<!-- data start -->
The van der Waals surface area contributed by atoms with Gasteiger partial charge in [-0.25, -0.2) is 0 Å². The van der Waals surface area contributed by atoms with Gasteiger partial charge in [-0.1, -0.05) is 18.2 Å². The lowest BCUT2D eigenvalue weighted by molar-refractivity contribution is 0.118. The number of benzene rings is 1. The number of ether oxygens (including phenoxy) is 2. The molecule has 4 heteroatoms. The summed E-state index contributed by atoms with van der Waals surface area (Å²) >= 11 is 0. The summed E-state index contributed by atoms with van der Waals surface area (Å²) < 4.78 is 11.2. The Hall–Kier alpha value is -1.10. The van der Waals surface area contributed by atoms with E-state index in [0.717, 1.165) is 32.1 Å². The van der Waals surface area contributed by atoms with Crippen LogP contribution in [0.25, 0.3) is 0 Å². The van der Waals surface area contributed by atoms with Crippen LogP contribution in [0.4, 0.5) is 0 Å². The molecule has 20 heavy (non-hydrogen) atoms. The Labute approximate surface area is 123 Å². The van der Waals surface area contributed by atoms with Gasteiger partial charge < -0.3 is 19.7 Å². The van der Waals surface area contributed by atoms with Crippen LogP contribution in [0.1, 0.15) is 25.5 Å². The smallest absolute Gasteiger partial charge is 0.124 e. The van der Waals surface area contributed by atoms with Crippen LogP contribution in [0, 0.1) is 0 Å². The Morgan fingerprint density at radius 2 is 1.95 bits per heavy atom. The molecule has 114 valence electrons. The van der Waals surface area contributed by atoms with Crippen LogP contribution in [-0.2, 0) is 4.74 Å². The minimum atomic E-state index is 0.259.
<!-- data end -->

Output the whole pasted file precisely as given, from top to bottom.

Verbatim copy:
The van der Waals surface area contributed by atoms with Gasteiger partial charge in [-0.25, -0.2) is 0 Å². The van der Waals surface area contributed by atoms with Gasteiger partial charge in [-0.1, -0.05) is 18.2 Å². The lowest BCUT2D eigenvalue weighted by molar-refractivity contribution is 0.118. The number of benzene rings is 1. The number of ether oxygens (including phenoxy) is 2. The molecule has 4 heteroatoms. The summed E-state index contributed by atoms with van der Waals surface area (Å²) >= 11 is 0. The summed E-state index contributed by atoms with van der Waals surface area (Å²) < 4.78 is 11.2. The Hall–Kier alpha value is -1.10. The van der Waals surface area contributed by atoms with E-state index in [0.717, 1.165) is 32.1 Å². The van der Waals surface area contributed by atoms with Crippen LogP contribution in [0.25, 0.3) is 0 Å². The van der Waals surface area contributed by atoms with Crippen LogP contribution in [0.4, 0.5) is 0 Å². The molecule has 20 heavy (non-hydrogen) atoms. The Labute approximate surface area is 123 Å². The van der Waals surface area contributed by atoms with Gasteiger partial charge < -0.3 is 19.7 Å². The van der Waals surface area contributed by atoms with Crippen LogP contribution in [0.1, 0.15) is 25.5 Å². The smallest absolute Gasteiger partial charge is 0.124 e. The van der Waals surface area contributed by atoms with Crippen LogP contribution in [0, 0.1) is 0 Å². The Morgan fingerprint density at radius 2 is 1.95 bits per heavy atom. The molecule has 114 valence electrons. The van der Waals surface area contributed by atoms with Crippen LogP contribution in [-0.2, 0) is 4.74 Å². The minimum atomic E-state index is 0.259.